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Insulating Your Windows
Insulating windows might include switching from you present windows to new ones which are insulated by nature, or by adding insulating window coverings to the windows you presently have.
Windows loose heat in four different ways.
Infiltration heat losses of windows are due to the actual leaking of air into or out of the building from around the edges of the windows. These type of heat losses can be prevented by weather-stripping and caulking. Seee article: Window Weather Stripping for Your Passive Solar House by this author.
Conduction heat losses through windows are related to the actual R value of the window panes themselves. Heat conduction involves the direct movement of heat through a material, or through a series of materials such as is the case with a double or triple glazed window, or with the layers of materials from which a building’s walls are constructed.
Convective heat losses at the surface of windows refers not to the infiltration heat losses around windows (which could actually correctly be described as convective) but to the convective movement of air which cools at the surface of the window. The cooling of this air causes it to becomes more dense, and to drop down to the floor. As the cool air drops away it draws more room air in from behind it. This air is now cooled by the glass and so ad infinitum. The conductive heat loss from the otherwise still (motionless) room air to the window glass is tremendously accelerated by this process.
Radiant heat losses are those that take place when a warmer object radiates toward a cooler object. The heat inside a warm house radiates through the windows in just the same way that heat from a fire radiates from the flames out past the hearth to your skin. Up to 65% of the heat lost through a window can be in this form. Modern window coatings address this, in part, but since we need to allow radiant gains from the sun, the situation is not so simple.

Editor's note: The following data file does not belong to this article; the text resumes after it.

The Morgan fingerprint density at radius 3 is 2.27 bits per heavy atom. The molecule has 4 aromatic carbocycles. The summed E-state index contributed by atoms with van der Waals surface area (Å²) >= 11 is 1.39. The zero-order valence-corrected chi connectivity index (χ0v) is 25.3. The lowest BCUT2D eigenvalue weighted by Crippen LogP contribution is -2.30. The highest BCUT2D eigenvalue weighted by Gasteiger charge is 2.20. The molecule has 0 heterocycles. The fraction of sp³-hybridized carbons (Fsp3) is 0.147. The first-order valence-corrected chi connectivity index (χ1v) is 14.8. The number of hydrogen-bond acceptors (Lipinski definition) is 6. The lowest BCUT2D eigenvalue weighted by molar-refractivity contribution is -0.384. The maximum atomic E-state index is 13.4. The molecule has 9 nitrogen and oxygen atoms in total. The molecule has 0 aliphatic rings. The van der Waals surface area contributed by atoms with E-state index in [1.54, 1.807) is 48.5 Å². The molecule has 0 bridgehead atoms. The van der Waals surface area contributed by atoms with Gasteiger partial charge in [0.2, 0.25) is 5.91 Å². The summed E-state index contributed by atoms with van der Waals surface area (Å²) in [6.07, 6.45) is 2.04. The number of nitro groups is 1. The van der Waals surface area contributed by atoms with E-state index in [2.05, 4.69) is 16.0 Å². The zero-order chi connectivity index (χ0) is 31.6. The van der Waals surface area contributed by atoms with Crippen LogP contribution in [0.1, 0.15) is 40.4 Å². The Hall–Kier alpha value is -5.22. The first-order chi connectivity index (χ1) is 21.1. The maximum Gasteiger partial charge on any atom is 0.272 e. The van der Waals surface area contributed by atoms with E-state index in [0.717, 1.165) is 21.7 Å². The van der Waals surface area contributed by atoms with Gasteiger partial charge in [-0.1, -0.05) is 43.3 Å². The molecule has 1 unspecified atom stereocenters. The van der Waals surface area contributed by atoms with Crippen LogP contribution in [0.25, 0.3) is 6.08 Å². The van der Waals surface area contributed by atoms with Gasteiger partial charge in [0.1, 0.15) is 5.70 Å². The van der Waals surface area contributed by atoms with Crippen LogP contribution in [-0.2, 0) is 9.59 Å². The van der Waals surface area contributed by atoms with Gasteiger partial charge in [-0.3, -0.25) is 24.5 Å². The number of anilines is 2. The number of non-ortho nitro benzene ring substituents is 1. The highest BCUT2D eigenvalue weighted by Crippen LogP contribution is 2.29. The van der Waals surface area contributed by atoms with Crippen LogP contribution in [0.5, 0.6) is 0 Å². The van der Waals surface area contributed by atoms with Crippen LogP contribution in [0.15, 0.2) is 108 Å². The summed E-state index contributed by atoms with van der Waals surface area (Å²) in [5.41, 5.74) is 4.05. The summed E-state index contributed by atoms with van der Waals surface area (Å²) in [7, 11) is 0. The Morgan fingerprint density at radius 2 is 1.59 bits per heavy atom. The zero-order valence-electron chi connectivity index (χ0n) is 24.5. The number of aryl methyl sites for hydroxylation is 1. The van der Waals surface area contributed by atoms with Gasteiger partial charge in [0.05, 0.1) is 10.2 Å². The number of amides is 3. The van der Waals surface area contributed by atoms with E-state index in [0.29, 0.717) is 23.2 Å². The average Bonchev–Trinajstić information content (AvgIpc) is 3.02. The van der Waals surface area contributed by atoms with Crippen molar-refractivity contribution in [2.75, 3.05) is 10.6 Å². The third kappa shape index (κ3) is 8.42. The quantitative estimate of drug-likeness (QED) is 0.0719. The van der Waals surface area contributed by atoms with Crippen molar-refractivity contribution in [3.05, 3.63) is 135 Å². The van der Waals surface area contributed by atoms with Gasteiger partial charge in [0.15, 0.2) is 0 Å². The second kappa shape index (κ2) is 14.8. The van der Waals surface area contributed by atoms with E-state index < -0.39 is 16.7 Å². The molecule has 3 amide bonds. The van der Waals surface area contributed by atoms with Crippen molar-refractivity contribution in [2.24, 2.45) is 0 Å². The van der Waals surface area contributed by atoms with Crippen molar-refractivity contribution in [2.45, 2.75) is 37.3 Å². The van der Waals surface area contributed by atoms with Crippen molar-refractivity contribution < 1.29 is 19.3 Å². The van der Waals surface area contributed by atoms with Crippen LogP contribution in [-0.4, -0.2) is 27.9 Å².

Additional panes of glass in a window do serve to increase the insulating value of the window but the insulating value of glass is so low that the improvements brought about by simply adding additional panes of glass are only modest. The R-Value of a pane of glass is about 1. Up until now, adding a completely new, hermetically sealed triple glazed window would have only been able to increase the R-Value of your window up to close to R-3 with most manufacturers. This is the approximately the same as insulating a wall with just one inch of fiberglass insulation. However, a brand new company, “Serious Materials" at www.seriousmaterials.com is producing windows with R values of over 11. A window like this would be providing the same insulating value as a regular 2x4 framed wall with 3 ½ inches of fiberglass insulation between the studs.
Now we are cooking with gas! This R value for these windows is in the same ball park as the average R value offered by the walls of an insulated 2x4 frame built house. In some cases, exchanging current, low R value windows to these high R-11 value windows could eliminate over one third of the heating energy losses of the home.
Unfortunately this improvement will come at a significant cost. But, do not despair. If you are not yet in the market for a new set of these remarkable windows there are some quicker, easier and less expensive ways to increase the insulating value of your windows.
The cheapest way to increase the insulating value of your windows is by adding removable insulation to them - insulating window coverings.
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Alternatives to Retrofitting Your Windows: Insulating Window Coverings
Articles on insulating window coverings are linked below. If you are not in the ball park for a window retrofit you still can take some tips from these articles to reduce window heat losses and to increase the comfort of your home.
Insulating Your Windows
Windows loose a great deal of a homes heating of cooling input. There are many ways to insulate windows. If you are working on cutting energy costs, or preparing for solar heating or cooling one of these approaches may be useful to you.